‘It’s OK not to be OK’

People

November 2, 2020



Two years ago, Sean and Heather Bonner were lost in grief. Today, grief still consumes them, but they are no longer lost. ‘Now,’ Sean says, ‘we have a mission.’

by Ken Garfield

Sean and Heather Bonner live in the SouthPark area. He works in financial services. She’s a real-estate agent. Sean Jr. — his parents called him Seanie — was the middle of their three children. A star pitcher and captain of Charlotte Latin’s baseball team his junior and senior years, Sean won the Quiet Leadership Athlete of the Year award as a senior. He loved all kinds of music. He was known to quote lines by memory from goofy movies like Anchorman: The Legend of Ron Burgundy.

“You couldn’t find one of us without the other,” says Mitchell Malak, 23, a senior industrial engineering major at Clemson University who was Sean’s best friend. Sean was super social, Malak says, especially around friends with whom he felt comfortable. But looking back, Malak remembers times when Sean would distance himself from the crowd. It was nothing dramatic, but it gave Malak pause, a sense that his friend had something on his mind he was holding back. “In our society, feelings are hard to talk about.”

Before his senior year at Latin, Sean attended a baseball camp at Denison University in Granville, Ohio. He loved the idyllic campus set in a quaint Midwestern town. It was a good fit academically and athletically. When the coach offered him a spot on the team, Sean accepted. Going off to college, playing baseball. What could be better?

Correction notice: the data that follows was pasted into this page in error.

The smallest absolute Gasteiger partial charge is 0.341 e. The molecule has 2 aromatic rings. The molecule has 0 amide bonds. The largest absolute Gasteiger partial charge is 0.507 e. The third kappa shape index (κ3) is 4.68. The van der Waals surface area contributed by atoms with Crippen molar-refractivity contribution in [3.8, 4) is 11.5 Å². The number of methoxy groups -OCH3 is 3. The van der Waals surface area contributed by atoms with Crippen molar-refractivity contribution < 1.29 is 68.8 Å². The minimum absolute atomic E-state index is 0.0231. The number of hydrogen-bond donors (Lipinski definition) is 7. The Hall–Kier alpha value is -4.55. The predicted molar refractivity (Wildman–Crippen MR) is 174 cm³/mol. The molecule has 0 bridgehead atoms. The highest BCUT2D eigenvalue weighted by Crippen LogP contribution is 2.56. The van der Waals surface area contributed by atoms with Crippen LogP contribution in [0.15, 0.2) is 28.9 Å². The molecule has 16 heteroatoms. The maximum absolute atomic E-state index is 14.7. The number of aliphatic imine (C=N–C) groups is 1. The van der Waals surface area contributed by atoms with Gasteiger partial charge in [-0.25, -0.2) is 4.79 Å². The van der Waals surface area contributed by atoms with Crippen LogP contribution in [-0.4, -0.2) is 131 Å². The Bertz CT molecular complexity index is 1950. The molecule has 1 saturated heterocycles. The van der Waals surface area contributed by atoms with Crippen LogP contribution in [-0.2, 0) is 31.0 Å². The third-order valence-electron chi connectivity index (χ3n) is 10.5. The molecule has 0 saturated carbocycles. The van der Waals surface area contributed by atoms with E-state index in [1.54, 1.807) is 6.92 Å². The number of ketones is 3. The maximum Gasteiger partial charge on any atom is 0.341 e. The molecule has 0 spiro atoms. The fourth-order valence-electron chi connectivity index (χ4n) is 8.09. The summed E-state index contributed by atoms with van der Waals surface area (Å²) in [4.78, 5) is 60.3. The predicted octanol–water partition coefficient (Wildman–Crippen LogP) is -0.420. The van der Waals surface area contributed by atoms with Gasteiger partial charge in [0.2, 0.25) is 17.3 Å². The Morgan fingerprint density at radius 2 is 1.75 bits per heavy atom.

Two years later, on Nov. 7, 2018, Sean died by suicide. His body was found in the woods near the baseball field at Denison. He was 20 years old, a junior economics major. No one knows how long he had been contemplating it, or whether it was a spur-of-the-moment decision. He left no note, but there had been signs.

In November of his freshman year at college, Sean suffered an apparent concussion when he fell in his dorm room. It was never diagnosed. He never sought treatment. He told his parents he hurt himself lifting weights, and he was having headaches. They encouraged him to see a neurologist, but because Sean didn’t reveal the true cause of the injury, he wasn’t tested for a concussion. His parents now believe he kept it hidden for fear of losing his spot on the baseball team.

In September of his junior year, Sean had surgery on his pitching arm. It was going to keep him from playing baseball his junior season. After the surgery, his parents knew something wasn’t right. They invited him to come home. Twice before he died, he saw a counselor. Still, they had no inkling of what was to come. Maybe Sean didn’t either, until the end. He told his parents he was getting a ride home for the holidays with a friend. He died 15 days before Thanksgiving.

Malak was one of the few people who could tell his friend was suffering, though he had no idea to what degree. 

“He had this ability to put on that smile, that front,” Malak says. “It all boiled down to never wanting to be a burden to anyone else.” On Nov. 6, as Malak was driving back to Clemson, he called Sean twice to check on him. He got no answer. The next day, Sean was gone.